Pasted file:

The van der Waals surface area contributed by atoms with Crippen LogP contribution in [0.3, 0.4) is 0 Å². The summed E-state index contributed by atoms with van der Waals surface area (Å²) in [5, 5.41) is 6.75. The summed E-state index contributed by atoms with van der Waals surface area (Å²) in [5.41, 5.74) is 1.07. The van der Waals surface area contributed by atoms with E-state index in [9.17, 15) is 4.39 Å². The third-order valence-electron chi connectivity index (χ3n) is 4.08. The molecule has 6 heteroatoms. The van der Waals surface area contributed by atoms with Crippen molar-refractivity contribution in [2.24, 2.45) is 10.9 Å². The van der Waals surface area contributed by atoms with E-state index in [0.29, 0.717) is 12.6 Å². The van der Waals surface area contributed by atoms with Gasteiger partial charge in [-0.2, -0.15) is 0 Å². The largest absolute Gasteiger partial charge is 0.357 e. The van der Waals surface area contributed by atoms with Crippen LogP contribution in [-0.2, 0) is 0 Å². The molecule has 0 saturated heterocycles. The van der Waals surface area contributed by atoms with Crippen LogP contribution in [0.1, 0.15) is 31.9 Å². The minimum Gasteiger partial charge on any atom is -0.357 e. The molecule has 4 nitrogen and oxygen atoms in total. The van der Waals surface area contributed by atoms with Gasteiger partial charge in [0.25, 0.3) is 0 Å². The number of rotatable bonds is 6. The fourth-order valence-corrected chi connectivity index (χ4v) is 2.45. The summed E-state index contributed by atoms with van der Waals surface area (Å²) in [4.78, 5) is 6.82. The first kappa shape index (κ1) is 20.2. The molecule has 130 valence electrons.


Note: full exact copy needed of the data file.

The van der Waals surface area contributed by atoms with Crippen LogP contribution in [0.3, 0.4) is 0 Å². The summed E-state index contributed by atoms with van der Waals surface area (Å²) in [5, 5.41) is 6.75. The summed E-state index contributed by atoms with van der Waals surface area (Å²) in [5.41, 5.74) is 1.07. The van der Waals surface area contributed by atoms with E-state index in [9.17, 15) is 4.39 Å². The third-order valence-electron chi connectivity index (χ3n) is 4.08. The molecule has 6 heteroatoms. The van der Waals surface area contributed by atoms with Crippen molar-refractivity contribution in [2.24, 2.45) is 10.9 Å². The van der Waals surface area contributed by atoms with E-state index in [0.29, 0.717) is 12.6 Å². The van der Waals surface area contributed by atoms with Gasteiger partial charge in [-0.2, -0.15) is 0 Å². The largest absolute Gasteiger partial charge is 0.357 e. The van der Waals surface area contributed by atoms with Crippen LogP contribution in [-0.2, 0) is 0 Å². The molecule has 0 saturated heterocycles. The van der Waals surface area contributed by atoms with Crippen LogP contribution in [0.1, 0.15) is 31.9 Å². The minimum Gasteiger partial charge on any atom is -0.357 e. The molecule has 4 nitrogen and oxygen atoms in total. The van der Waals surface area contributed by atoms with Gasteiger partial charge in [0.25, 0.3) is 0 Å². The number of rotatable bonds is 6. The fourth-order valence-corrected chi connectivity index (χ4v) is 2.45. The summed E-state index contributed by atoms with van der Waals surface area (Å²) in [4.78, 5) is 6.82. The first kappa shape index (κ1) is 20.2. The molecule has 130 valence electrons.